Fujitsu Ltd. says it’s in talks to sell its personal-computer arm to industry leader Lenovo Group Ltd.
The move will accelerate the Japanese company’s withdrawal from the mass-market PC business, the Wall Street Journal reports.
“We are considering various options for the PC unit, including a possible deal with Lenovo,” the newspaper quoted Fujitsu as saying in a statement following Japanese reports about the deal.
Beijing-based Lenovo accounted for 21.1 percent of global PC shipments in the second quarter, followed by HP Inc.’s 20.7 percent, the Journal said, citing figures from technology research firm IDC, while Fujitsu was ninth place with a 1.1 percent share.
The two companies aim to reach a deal this month, with some 2,000 Fujitsu workers likely move to Lenovo, Reuters said, citing a report from the Nikkei business daily.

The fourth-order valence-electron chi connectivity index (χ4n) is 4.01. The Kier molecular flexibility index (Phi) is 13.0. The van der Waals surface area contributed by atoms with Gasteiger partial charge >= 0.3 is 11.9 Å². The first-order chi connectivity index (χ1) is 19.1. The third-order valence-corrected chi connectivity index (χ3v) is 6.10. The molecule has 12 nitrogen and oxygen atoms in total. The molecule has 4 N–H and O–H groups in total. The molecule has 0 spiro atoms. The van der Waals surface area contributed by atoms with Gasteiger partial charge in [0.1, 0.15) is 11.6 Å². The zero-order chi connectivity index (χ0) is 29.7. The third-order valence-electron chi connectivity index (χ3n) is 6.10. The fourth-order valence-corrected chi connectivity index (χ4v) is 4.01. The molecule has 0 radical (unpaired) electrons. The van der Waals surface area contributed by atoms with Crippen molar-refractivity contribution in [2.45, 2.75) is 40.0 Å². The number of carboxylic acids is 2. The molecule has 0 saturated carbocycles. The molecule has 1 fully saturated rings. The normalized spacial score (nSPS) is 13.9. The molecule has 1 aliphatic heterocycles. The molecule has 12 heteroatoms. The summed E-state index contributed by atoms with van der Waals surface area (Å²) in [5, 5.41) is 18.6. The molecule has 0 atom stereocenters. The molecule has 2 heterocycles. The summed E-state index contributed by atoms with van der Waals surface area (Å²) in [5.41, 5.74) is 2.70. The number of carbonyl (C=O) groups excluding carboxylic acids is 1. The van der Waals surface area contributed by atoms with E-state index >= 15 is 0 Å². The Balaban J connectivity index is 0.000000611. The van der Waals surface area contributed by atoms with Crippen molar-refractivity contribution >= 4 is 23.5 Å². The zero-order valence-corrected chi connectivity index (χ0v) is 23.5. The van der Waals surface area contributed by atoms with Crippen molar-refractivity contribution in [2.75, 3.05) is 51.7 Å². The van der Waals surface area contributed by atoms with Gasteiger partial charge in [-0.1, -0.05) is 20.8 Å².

Lenovo acquired the ThinkPad PC business from International Business Machines Corp. in 2005, and took over the PC business of NEC Corp. in 2011.
The Fujitsu deal could follow the structure of the NEC transaction, a person familiar with the discussions told the Journal.
That means Lenovo would buy the majority of Fujitsu’s PC subsidiary, which was spun off from the Fujitsu parent in February, and then lead the business with Fujitsu retaining a minority stake, the source said.
In an effort to improve profitability and slim down its business, Fujitsu chief executive Tatsuya Tanaka has tried to focus on higher-margin service businesses such as organizing banks’ computer systems or providing data to help farmers grow crops more efficiently, the newspaper said.
Fujitsu had initially negotiated with Toshiba Corp. and unlisted Vaio Corp., which was spun off from Sony Corp,. for a three-way merger of their PC businesses.
But the talks fell through earlier this year as the companies were unable to agree on the details, Reuters said.
Global demand for PCs has been squeezed by sales of smartphones and tablet computers, the news agency said.
In the second quarter of this year, worldwide shipments of PCs were stronger than expected, but nonetheless shrank 4.5 percent from a year earlier to 62.4 million units, IDC said.
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